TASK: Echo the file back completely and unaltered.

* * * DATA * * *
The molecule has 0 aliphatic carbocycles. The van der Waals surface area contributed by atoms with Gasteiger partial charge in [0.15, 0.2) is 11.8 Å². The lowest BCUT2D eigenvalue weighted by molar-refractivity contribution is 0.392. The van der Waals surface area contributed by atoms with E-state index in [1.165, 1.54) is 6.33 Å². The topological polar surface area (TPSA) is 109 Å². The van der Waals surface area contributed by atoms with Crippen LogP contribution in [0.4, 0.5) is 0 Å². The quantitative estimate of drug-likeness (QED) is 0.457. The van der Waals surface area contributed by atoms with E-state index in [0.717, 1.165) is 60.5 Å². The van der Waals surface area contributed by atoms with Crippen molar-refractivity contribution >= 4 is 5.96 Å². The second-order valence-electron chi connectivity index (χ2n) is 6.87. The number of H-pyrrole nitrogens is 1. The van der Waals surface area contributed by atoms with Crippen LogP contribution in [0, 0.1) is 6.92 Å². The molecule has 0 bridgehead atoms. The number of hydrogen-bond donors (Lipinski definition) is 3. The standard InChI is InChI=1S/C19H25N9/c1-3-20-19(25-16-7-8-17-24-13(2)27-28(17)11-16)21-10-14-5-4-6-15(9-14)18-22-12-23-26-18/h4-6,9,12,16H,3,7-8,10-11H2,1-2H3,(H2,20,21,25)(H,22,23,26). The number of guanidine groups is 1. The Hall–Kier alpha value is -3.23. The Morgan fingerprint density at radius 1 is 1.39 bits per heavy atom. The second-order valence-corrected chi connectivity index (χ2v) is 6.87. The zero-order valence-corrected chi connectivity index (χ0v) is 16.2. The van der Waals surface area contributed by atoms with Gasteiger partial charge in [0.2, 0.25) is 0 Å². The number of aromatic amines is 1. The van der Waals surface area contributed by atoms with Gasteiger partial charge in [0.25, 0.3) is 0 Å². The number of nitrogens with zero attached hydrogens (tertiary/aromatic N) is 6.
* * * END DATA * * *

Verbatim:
The molecule has 0 aliphatic carbocycles. The van der Waals surface area contributed by atoms with Gasteiger partial charge in [0.15, 0.2) is 11.8 Å². The lowest BCUT2D eigenvalue weighted by molar-refractivity contribution is 0.392. The van der Waals surface area contributed by atoms with E-state index in [1.165, 1.54) is 6.33 Å². The topological polar surface area (TPSA) is 109 Å². The van der Waals surface area contributed by atoms with Crippen LogP contribution in [0.4, 0.5) is 0 Å². The quantitative estimate of drug-likeness (QED) is 0.457. The van der Waals surface area contributed by atoms with E-state index in [0.717, 1.165) is 60.5 Å². The van der Waals surface area contributed by atoms with Crippen molar-refractivity contribution >= 4 is 5.96 Å². The second-order valence-electron chi connectivity index (χ2n) is 6.87. The number of H-pyrrole nitrogens is 1. The van der Waals surface area contributed by atoms with Crippen LogP contribution in [0, 0.1) is 6.92 Å². The molecule has 0 bridgehead atoms. The number of hydrogen-bond donors (Lipinski definition) is 3. The standard InChI is InChI=1S/C19H25N9/c1-3-20-19(25-16-7-8-17-24-13(2)27-28(17)11-16)21-10-14-5-4-6-15(9-14)18-22-12-23-26-18/h4-6,9,12,16H,3,7-8,10-11H2,1-2H3,(H2,20,21,25)(H,22,23,26). The number of guanidine groups is 1. The Hall–Kier alpha value is -3.23. The Morgan fingerprint density at radius 1 is 1.39 bits per heavy atom. The second-order valence-corrected chi connectivity index (χ2v) is 6.87. The zero-order valence-corrected chi connectivity index (χ0v) is 16.2. The van der Waals surface area contributed by atoms with Gasteiger partial charge in [0.2, 0.25) is 0 Å². The number of aromatic amines is 1. The van der Waals surface area contributed by atoms with Gasteiger partial charge in [0.25, 0.3) is 0 Å². The number of nitrogens with zero attached hydrogens (tertiary/aromatic N) is 6.